Updated: Jun 27
Working capital gives a span shot of a company’s financial health. In fact, it has become a powerful benchmark to evaluate how effectively a construction company is running compared to other competitors. For surety agents or banks, working capital is a great indicator of a contractors’ immediate financial prowess.
In this part, we’ll share the light on working capital definition, how to calculate it, and understand the positive and negative working capital with some special considerations.
What is Working Capital?
Working capital, as known as net working capital (NWC), is the difference between a company’s current assets and current liabilities. In other words, it is the difference between what you own and what you owe.
Working capital is a measurement of a company’s operational efficiency, liquidity, and short-term financial health. For a construction company, it is the financial capacity to perform on the current backlog.
Your current assets are cash or other assets that are expected to be converted to cash within a year or less. Typically, current assets would include:
Down payment from customers
Any other assets that can be converted to cash within one year or less
Your current liabilities are due to be paid to the creditors within a year or less. Examples of current liability include:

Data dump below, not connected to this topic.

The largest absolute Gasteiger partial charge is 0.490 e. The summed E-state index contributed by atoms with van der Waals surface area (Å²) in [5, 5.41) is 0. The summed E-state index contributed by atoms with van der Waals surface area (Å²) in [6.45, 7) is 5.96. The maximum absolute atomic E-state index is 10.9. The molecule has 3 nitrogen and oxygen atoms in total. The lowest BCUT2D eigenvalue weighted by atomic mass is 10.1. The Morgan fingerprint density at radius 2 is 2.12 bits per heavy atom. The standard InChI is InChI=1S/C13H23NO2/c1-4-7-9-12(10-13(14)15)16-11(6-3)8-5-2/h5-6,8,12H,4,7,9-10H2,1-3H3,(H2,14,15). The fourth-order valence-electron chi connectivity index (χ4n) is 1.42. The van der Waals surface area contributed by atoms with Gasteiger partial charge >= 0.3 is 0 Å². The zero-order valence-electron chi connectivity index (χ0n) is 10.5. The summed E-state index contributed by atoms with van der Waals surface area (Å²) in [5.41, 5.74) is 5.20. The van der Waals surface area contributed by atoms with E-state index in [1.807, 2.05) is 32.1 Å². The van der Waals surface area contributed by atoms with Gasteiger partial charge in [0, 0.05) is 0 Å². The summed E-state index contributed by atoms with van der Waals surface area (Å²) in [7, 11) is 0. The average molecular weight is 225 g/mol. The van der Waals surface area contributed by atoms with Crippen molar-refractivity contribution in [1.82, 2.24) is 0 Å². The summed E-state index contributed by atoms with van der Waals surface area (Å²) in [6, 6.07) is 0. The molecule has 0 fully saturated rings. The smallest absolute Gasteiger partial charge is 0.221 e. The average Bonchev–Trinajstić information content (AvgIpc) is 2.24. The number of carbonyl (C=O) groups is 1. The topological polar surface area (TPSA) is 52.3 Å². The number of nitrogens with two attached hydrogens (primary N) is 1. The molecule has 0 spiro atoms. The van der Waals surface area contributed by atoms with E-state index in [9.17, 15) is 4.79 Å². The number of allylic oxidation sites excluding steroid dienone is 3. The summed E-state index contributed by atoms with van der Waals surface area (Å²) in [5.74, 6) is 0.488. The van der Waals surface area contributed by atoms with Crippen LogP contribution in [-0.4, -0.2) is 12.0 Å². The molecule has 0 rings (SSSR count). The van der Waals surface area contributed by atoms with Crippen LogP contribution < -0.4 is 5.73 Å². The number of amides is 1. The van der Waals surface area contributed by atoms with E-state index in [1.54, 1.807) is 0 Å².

Wages due to employees and contractors for work performed but not yet paid
Payments due to vendors or suppliers for materials
Credit card debts
Any other short-term debt obligation payable within one year or less
How to Calculate Working Capital
To calculate working capital, compare the current assets with the current liabilities - specifically, subtract the former with the latter.
Calculating your working capital allows you to determine whether you have sufficient cash to pay your bills in the near term or at the end of the year.
Working capital = Current Assets - Current Liabilities
Positive working capital indicates that you have enough cash on hand to pay your staff and suppliers, buy raw materials, meet your tax obligation, repay any borrowing and It means you are in a strong position to weather any downturn in the construction sector, and more importantly, you are able to invest in future activities and growth. Conversely, negative or low working capital may indicate a risk of distress or default.
That said, too much high working capital isn’t always a good thing. It might indicate that the business is not investing its excess cash or has too much inventory.
Similarly, negative working capital can be a good thing that any company’s current liabilities finance its current assets, as working capital is being generated through the collection of payments and payoff from investments. This approach requires more aggressive and nimble thinking since there’s little cash on hand, you must quickly convert accounts receivable into cash in order to pay off short-term liabilities.
How Working Capital Matters in Construction
A construction company may become insolvent even if it is generating profit. How? By failing to convert adequate levels of current assets relatively quickly to pay its current liabilities. Therefore, working capital is crucial to keep your construction company surviving and growing.
In addition, working capital is a key metric used by banks and surety companies when determining a contractor's creditworthiness or bonding capacity.